With Jesus, a great teaching moment can also be a miracle. In today’s story, thousands of hungry people are fed by the power and presence of Jesus. And as this miracle is unfolding, Jesus also teaches his disciples an essential attitude of the kingdom of God. He moves his followers from an attitude of scarcity to an attitude of abundance.
In today’s story, Jesus sits down on the floor and invites his disciples to sit with him. This is always a sign that Jesus is preparing to teach a really important life lesson. Of course, it was the disciples who created this opportunity for the perfect teaching moment. Jesus picks up on their argument over who would be considered the greatest among them all. We can’t really judge them for this, because we also struggle between longing to be recognized in some important way, and choosing to live in humility.
Jesus never missed a good teaching moment. In this week’s First 15s we’ll be reading stories in the Gospels of five highly important teaching moments where Jesus reveals essential attitudes for living in the kingdom of God. Teachers in our community, like Dr. Jim Vaszauskas who spoke in our worship services this past weekend, use the acronym TEKS, which stands for “Texas Essential Knowledge and Skills.” We might say, this week’s First 15s are about moments when Jesus taught “Kingdom Essential Knowledge and Skills.”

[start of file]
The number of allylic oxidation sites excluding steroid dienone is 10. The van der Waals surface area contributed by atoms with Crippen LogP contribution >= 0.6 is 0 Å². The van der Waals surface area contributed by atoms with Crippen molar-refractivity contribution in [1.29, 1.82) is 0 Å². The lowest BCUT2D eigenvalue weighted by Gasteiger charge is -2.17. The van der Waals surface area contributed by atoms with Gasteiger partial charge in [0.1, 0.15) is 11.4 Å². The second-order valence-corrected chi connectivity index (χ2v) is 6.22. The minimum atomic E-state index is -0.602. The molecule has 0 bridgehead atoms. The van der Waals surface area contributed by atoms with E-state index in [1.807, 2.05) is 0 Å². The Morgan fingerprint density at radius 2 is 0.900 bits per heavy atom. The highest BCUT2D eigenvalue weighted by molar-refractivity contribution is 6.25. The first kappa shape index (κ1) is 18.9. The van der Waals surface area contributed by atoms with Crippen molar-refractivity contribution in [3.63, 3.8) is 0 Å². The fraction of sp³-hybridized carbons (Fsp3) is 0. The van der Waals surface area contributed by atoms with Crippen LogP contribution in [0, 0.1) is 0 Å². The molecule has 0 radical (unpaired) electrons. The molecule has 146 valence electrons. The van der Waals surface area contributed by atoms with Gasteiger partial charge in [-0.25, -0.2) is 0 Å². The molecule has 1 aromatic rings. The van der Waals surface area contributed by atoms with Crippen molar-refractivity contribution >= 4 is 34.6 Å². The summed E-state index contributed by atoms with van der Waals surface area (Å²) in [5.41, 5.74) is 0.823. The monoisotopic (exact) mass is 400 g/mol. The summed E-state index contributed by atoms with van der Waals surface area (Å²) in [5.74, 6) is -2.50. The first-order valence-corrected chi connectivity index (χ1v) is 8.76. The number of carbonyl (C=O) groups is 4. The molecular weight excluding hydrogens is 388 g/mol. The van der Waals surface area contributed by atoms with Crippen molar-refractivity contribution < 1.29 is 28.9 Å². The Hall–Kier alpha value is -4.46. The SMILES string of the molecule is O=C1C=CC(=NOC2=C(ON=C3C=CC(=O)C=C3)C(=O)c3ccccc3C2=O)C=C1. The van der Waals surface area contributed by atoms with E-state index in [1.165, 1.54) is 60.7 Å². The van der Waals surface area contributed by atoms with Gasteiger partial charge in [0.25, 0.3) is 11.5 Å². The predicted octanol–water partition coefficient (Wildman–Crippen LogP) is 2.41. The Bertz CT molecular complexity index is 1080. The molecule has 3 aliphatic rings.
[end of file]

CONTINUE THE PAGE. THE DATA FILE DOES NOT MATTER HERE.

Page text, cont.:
The above passage from Mark is a well-known passage, to be sure. Jesus considers this the greatest of all the commandments, and it is only seconded by the command to love one’s neighbor as themselves. But what does it mean to love God in this way? For our purposes, I want to focus on loving God from the heart.
In Marjorie J. Thompson’s Soul Feast: An Invitation to the Spiritual Life, she discusses various spiritual disciplines that enrich and enliven the spiritual life. Of worship, she says it is the “work of all the faithful who gather to praise, honor and glorify God. We offer our will, strength, and gifts in gratitude for who God is and what God has done for us.” Today, I’d like to talk about what it means to have a worshipful life. What does it mean to live a life of worship?